In 2009, the Tatarstan Justice Ministry had already inspected the Agora, and so did prosecutors, tax inspection, Interior Ministry and Russian financial watchdog Rosfinmonitoring. In 2013-2014 the Tatarstan Prosecutor's Office conducted five inspections.
The Agora's lawyers participated in court hearings over the "Bolotnaya case" (of anti-Puting violent rallies in 2012), represented the front persons of the Pussy Riot punk group (sentenced for staging a performance in the Orthodox Church's main cathedral), defended a Ukrainian film director Oleg Sentsov (convicted for act of terrorism) and an artist Petr Pavlensky (who had set on fire the FSB headquarter's entrance).
SHIELD & SWORD
This year in Chuvash republic another organization was closed. The Shield-and-Sword used to be the Agora founder. In 2012, it voluntarily registered as a foreign agent and disbanded themselves.
"The Russian legislation has clearly repressive nature regarding NCOs", the S&S head Alexei Glukhov said. "The risk to be accused of political activity and face severe administrative punishment was too high. As I couldn't committee judicial suicide, I asked the Justice Ministry to euthanize our organization".
The S&S has worked for 12 years, providing judicial assistance in the courts, including several ECHR hearings.
UN HUMAN RIGHTS OFFICE
UNHR was closed in March 2016.
"This was the unique situation among the UNSC member states that such an official was stationed in the country. His mandate included mostly technical assistance for the human rights educational institutions. Currently, these institutions have been established and function successfully. This is why the decision to close the mission was made," Russia's permanent representative in UN Geneva headquarters Alexei Borodavkin said.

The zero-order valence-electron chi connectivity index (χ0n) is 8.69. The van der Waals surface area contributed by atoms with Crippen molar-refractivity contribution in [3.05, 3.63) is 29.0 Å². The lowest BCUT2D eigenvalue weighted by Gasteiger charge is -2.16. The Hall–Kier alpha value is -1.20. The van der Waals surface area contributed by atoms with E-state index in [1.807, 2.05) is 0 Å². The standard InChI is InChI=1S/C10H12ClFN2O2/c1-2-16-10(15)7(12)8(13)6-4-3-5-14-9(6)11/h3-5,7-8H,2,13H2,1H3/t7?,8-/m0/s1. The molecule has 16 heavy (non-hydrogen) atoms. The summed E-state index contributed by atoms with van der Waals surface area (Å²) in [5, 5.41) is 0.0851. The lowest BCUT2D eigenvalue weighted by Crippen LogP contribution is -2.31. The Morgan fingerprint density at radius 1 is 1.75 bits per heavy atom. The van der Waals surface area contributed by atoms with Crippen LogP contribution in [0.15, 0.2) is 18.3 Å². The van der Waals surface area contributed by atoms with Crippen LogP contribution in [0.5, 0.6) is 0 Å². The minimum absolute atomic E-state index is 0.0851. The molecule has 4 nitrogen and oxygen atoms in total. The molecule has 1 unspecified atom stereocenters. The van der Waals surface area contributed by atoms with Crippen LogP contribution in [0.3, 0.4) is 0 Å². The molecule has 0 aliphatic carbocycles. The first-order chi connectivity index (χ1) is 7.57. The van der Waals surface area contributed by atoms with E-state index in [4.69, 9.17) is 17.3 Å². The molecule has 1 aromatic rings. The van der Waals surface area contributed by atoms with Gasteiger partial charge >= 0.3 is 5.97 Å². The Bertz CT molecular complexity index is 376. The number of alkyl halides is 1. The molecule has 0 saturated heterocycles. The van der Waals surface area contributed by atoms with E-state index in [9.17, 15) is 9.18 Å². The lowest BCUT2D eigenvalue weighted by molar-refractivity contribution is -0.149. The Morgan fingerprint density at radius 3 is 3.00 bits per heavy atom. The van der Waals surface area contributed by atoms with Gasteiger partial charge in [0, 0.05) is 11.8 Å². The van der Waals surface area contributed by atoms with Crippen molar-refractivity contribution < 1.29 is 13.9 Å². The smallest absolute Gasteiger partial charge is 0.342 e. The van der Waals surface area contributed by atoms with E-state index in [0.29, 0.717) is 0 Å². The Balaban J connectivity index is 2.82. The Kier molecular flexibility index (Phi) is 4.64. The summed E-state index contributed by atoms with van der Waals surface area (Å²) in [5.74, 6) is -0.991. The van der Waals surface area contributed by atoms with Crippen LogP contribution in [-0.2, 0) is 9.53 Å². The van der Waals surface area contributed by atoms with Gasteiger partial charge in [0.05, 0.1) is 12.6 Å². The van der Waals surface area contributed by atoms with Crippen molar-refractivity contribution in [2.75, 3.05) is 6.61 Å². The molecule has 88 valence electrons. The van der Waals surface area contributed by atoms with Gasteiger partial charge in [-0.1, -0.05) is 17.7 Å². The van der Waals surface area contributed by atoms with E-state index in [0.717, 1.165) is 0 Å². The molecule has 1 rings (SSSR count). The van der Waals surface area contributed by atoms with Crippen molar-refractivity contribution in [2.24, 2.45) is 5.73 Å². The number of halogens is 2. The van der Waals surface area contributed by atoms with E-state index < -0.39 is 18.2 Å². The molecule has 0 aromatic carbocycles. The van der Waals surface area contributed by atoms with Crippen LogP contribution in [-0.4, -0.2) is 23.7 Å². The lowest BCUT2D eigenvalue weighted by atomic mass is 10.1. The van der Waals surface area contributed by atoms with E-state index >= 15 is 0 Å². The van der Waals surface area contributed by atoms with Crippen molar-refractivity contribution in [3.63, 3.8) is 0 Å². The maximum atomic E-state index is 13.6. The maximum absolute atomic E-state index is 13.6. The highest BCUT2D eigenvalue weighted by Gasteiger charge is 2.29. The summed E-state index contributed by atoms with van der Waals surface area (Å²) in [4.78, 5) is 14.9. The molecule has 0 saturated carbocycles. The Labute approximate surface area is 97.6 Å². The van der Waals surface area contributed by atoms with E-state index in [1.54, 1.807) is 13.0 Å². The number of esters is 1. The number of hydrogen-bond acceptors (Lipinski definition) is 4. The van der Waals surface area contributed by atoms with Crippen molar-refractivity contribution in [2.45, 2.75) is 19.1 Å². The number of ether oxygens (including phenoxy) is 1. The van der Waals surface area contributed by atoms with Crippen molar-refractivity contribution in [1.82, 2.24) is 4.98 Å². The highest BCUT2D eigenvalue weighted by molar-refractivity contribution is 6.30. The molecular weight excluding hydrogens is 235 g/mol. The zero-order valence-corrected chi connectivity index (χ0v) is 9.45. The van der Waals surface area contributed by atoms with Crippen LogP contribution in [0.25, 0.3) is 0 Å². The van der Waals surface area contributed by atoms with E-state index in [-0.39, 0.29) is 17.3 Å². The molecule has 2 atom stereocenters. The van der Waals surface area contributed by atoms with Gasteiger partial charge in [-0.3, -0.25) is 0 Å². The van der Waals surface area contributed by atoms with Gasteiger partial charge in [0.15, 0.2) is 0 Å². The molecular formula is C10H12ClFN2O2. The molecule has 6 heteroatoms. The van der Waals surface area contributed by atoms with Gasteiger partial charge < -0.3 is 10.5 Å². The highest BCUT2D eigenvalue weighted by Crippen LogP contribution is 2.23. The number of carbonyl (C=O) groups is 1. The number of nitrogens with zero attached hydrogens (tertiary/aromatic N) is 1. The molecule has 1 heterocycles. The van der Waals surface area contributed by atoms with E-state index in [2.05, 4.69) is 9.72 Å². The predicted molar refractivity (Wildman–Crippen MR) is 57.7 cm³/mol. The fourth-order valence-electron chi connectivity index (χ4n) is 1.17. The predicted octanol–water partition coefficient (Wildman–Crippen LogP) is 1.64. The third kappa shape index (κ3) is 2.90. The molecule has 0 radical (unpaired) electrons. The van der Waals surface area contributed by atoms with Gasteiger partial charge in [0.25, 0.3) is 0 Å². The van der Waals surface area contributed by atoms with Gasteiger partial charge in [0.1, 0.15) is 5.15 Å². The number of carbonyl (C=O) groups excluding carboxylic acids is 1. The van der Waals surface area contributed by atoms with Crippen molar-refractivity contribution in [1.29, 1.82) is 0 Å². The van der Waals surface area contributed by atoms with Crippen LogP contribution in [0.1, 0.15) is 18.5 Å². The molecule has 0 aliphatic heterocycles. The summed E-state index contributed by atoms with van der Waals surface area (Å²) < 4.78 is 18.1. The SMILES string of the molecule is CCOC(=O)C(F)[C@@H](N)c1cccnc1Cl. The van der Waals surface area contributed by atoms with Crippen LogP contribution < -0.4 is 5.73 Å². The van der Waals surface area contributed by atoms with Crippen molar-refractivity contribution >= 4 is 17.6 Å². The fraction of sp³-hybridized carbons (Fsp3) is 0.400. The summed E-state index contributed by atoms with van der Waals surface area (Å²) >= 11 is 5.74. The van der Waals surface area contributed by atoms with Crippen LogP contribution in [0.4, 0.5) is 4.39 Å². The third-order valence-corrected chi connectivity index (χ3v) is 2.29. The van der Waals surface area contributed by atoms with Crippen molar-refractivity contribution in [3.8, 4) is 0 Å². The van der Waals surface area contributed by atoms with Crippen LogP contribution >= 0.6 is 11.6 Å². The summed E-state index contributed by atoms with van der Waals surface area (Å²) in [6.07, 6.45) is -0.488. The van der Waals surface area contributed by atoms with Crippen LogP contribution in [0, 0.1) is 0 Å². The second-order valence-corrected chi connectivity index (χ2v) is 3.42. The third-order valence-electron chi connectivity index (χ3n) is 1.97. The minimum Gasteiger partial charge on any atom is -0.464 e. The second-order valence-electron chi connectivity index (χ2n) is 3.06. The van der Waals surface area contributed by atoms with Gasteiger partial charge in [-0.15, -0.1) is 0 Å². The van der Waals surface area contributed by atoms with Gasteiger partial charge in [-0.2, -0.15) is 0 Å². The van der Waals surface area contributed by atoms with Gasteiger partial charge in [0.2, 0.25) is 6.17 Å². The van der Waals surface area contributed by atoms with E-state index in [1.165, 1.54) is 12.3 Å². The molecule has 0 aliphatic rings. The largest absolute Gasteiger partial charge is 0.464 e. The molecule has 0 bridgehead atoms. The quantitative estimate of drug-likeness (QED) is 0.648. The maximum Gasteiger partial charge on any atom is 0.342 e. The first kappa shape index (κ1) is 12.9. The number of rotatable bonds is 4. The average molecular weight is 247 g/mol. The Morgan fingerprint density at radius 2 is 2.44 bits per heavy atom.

COMMITTEE FOR CIVIL RIGHTS
The Committee is not been closed yet but its normal functioning has been disrupted. In October, the Committee's head Andrei Babushkin said the organization had been at the brink of bankruptcy after 20 years in business.
The Committee monitors human rights in Russia, stands for the rights of convicts, homeless people, teenagers and clients of healthcare system.
"The Committee lacks money but possesses arrears in salaries to its staff of over $25 000. Some workers haven't been paid since April. Also, we owe Moscow city rent payments of $5800. The city property department sues us demanding eviction from our premises", - he told a local newspaper.
In Sept 2015, the committee's vice president Andrei Mayzkov was arrested and charged with fraud: he had allegedly promised a Moscow resident to facilitate in closing a criminal case for a fee of $15 000. Mayakov was sentenced to six months in prison. During the investigation, the committe's papers were removed and the organization could not publish a report about grants for four months as a result. The report was ready in February but in March the sponsor demanded in court to return 30% of the grant.
In 2016, the similar problems occurred over the $50,000 grant from the Civil Dignity organization. The sponsor refused to provide the 30% of the money because of the errors in the report.